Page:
Finally, we bought our second B&B. It had a beautiful dining room with French doors opening onto the garden. And, despite our belief that no one should have to make polite conversation with total strangers without a few gallons of coffee inside them, we decided to go with the big table for our guests.
It was going to be soooo lovely.
Vindication was at last in sight. All the years of carting that table around like an embarrassing relative were finally going to pay off.
I stood on the driveway in happy anticipation.
As Alan and a friend were taking it off the truck, the tabletop slipped out of Alan’s hands, hit the metal edge of the truck and shattered into a thousand pieces.
So we were back to individual tables for our guests.
And actually, these were a cool design, with a top that folded and pivoted, to open out from a table for two to a table for four.
One night, when we were getting ready to move on from that B&B (feeling dizzy yet?), we opened them all up and set them up as one long table for more than a dozen and had a wonderful farewell dinner.
By the end of the meal, some of our guests were singing show tunes, which has to be one of the signs of a truly successful dinner party.
We sold those tables with the B&B and spent the next several years waffling back and forth on what made the perfect dining room table.
I like the thought of a long table with platters of food passed up and down amid sparkling conversation.
It looks gorgeous in photos.
But what ends up happening in real life is that the people in the middle of the table get stuck between conversations, which they frantically try to keep up with, but end up missing out on all the best bits.
And the people at the end miss out on seconds because the people in the middle are so busy trying to keep up with the conversations that they forget to pass the food.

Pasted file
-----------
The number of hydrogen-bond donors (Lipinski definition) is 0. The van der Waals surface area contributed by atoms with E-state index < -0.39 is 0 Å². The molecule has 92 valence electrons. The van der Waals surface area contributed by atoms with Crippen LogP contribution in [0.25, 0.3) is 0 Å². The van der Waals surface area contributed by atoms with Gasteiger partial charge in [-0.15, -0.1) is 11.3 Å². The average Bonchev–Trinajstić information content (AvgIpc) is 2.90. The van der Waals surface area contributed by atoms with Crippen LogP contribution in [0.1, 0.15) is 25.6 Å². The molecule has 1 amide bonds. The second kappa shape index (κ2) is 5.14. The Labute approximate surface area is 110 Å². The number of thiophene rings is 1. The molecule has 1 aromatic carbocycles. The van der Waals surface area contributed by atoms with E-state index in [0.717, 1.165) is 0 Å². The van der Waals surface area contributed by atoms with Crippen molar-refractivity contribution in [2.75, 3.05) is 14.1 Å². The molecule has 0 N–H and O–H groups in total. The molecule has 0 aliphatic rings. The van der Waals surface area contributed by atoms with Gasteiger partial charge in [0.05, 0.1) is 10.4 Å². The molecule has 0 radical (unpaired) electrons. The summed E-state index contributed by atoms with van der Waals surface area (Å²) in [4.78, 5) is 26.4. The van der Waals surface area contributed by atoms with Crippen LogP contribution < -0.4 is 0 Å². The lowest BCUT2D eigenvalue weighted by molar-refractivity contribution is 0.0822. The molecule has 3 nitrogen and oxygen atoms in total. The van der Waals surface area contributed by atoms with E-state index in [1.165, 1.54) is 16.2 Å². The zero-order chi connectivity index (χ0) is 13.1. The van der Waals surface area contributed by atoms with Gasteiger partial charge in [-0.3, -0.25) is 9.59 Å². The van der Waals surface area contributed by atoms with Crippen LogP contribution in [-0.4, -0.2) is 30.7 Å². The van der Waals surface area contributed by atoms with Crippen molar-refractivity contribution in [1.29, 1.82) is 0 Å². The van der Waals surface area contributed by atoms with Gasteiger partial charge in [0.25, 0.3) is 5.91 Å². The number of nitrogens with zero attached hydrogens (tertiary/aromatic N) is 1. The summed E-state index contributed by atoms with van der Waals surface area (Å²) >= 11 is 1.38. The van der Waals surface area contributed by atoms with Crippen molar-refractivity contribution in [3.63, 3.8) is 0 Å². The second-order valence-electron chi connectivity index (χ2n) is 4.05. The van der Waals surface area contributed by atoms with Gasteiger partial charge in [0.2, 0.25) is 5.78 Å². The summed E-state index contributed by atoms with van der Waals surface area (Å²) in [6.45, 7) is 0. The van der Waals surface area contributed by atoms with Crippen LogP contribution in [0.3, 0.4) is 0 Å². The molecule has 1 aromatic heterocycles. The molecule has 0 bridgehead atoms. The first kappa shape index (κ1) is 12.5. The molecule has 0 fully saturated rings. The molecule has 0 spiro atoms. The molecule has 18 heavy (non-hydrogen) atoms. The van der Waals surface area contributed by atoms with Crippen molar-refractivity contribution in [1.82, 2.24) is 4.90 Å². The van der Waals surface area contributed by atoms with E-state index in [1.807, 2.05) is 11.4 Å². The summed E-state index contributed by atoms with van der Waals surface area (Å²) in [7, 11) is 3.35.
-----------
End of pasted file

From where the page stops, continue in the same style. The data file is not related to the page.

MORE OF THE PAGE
Round tables are better for conversation.
But if you’re a couple who only sometimes has a crowd for dinner, you don’t want anything too big or you feel like you’re sneaking a meal in a boardroom.
A round table that expands to an oval is good.
We looked and tried and swapped out tables every couple of years hoping for the magic, perfect table that would tick all the boxes and at this point, I didn’t even ask for it to look good, as long as it supported good food and good times.
Looking back, I realize that I needn’t have worried as much as I did that our tables weren’t right.
Some of the best gatherings we’ve had have been at cobbled-together tables.
Or the one we had while renting a short-term furnished apartment. The table itself was fairly flimsy. And way too close to the stove, so that when Alan needed to open the oven door, we all had to shift.
We were the only ones who noticed, I think. Our friends were enjoying each others’ company and the food.
We did eventually find our ‘perfect’ table. It’s round and opens up to seat ten comfortably and twelve in a pinch. The leaf folds up and stores inside the table,which is handy in a small apartment.
It’s ugly as hell but it’s sturdy.
People sort of notice it, but what they really notice, what they come to our home for, is the welcome they receive. The fact that we want them here, want to share a meal with them and hear all about what’s happening in their lives means far more than the food we serve or the table we serve it on.
I mean, I’m all about good food. I love trying out new recipes and serving yummy things. But hospitality is about so much more than taste, either sensory or aesthetic.
It’s about heart and warmth.
It’s about love.
And that, thankfully, is available to everyone, no matter their surroundings or skill in the kitchen.